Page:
Cyber criminals turn to messaging apps following dark web crackdown

card crime

The recent crackdown on popular dark web markets AlphaBay and Hansa is driving cyber criminals to migrate to messaging apps like Discord, ICQ, Skype, Telegram and Whatsapp, according to a new report.

The study from threat management company IntSights analyzed thousands of black markets, text storage/paste sites, hacking forums, IRC channels, apps and social media pages, and uncovers a steady increase in threat actors inviting cyber crime forum users to join their chat groups.

The company estimates that hundreds of thousands of users of prominent mobile messaging apps may be using them to trade stolen credit cards, account credentials, malware and drugs, as well as exchanging hacking methods and ideas.

"The anonymity promised by dark web networks such as TOR and i2p was the key reason for their popularity among cyber criminals," says Guy Nizan, IntSights CEO and co-founder. "Now that the dark web is no longer safe for hackers and threat actors, they are moving to messaging platforms and brazenly conducting their illicit activities on the same apps that millions use every day."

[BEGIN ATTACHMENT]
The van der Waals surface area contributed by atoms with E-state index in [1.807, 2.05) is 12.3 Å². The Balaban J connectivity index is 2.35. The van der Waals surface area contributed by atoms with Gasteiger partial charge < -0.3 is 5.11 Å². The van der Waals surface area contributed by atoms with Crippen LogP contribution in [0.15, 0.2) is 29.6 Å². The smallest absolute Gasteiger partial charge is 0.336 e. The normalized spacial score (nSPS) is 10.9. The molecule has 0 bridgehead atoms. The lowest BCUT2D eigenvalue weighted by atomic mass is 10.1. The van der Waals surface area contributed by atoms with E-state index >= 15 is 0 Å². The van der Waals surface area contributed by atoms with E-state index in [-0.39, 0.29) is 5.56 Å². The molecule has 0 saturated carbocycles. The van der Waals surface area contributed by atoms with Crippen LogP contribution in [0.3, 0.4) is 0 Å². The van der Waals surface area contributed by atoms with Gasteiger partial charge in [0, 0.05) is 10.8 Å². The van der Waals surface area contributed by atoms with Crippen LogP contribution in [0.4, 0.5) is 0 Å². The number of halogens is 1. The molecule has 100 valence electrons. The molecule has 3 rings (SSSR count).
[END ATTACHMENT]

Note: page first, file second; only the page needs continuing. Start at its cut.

The research indicates that, where cyber criminal communication once required an individual to have the equipment and knowledge necessary to navigate the dark web, today’s black market is accessible to anybody with a cell phone. This, says IntSights, could lead to a proliferation of low-level cyber crime carried out by amateurs. The report also concludes that the monitoring of online criminal activity will become more challenging as threat actors move from large and centralized black markets and forums to small, closed and distributed networks based on social media groups and messaging apps.

You can find out more and get the full report on the IntSights website.

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